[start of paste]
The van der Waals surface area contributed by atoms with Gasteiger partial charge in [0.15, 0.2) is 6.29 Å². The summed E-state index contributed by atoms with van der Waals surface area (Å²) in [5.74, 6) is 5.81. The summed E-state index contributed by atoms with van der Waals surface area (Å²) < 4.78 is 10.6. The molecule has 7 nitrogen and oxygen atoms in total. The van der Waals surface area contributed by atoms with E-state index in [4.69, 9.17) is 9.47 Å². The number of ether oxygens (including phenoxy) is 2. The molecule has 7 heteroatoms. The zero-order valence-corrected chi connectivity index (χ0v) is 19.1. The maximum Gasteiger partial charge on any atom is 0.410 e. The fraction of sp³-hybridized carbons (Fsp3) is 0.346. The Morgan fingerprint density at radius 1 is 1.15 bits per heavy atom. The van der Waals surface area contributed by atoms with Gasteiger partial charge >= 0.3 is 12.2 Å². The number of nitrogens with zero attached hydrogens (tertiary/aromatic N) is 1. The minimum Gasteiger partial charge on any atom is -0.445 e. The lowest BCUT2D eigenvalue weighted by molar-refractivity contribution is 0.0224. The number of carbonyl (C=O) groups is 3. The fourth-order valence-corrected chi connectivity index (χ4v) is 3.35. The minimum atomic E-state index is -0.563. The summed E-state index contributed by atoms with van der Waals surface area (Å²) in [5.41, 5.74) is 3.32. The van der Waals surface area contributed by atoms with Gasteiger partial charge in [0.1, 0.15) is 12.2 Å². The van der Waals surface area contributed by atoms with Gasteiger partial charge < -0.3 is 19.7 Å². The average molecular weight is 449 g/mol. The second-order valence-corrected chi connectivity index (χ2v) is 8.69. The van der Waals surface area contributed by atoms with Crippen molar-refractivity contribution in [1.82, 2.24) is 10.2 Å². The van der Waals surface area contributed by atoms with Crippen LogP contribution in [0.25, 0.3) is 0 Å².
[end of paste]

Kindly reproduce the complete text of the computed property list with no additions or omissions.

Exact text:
The van der Waals surface area contributed by atoms with Gasteiger partial charge in [0.15, 0.2) is 6.29 Å². The summed E-state index contributed by atoms with van der Waals surface area (Å²) in [5.74, 6) is 5.81. The summed E-state index contributed by atoms with van der Waals surface area (Å²) < 4.78 is 10.6. The molecule has 7 nitrogen and oxygen atoms in total. The van der Waals surface area contributed by atoms with E-state index in [4.69, 9.17) is 9.47 Å². The number of ether oxygens (including phenoxy) is 2. The molecule has 7 heteroatoms. The zero-order valence-corrected chi connectivity index (χ0v) is 19.1. The maximum Gasteiger partial charge on any atom is 0.410 e. The fraction of sp³-hybridized carbons (Fsp3) is 0.346. The Morgan fingerprint density at radius 1 is 1.15 bits per heavy atom. The van der Waals surface area contributed by atoms with Gasteiger partial charge >= 0.3 is 12.2 Å². The number of nitrogens with zero attached hydrogens (tertiary/aromatic N) is 1. The minimum Gasteiger partial charge on any atom is -0.445 e. The lowest BCUT2D eigenvalue weighted by molar-refractivity contribution is 0.0224. The number of carbonyl (C=O) groups is 3. The fourth-order valence-corrected chi connectivity index (χ4v) is 3.35. The minimum atomic E-state index is -0.563. The summed E-state index contributed by atoms with van der Waals surface area (Å²) in [5.41, 5.74) is 3.32. The van der Waals surface area contributed by atoms with Gasteiger partial charge in [0.1, 0.15) is 12.2 Å². The van der Waals surface area contributed by atoms with Gasteiger partial charge < -0.3 is 19.7 Å². The average molecular weight is 449 g/mol. The second-order valence-corrected chi connectivity index (χ2v) is 8.69. The van der Waals surface area contributed by atoms with Crippen molar-refractivity contribution in [1.82, 2.24) is 10.2 Å². The van der Waals surface area contributed by atoms with Crippen LogP contribution in [0.25, 0.3) is 0 Å².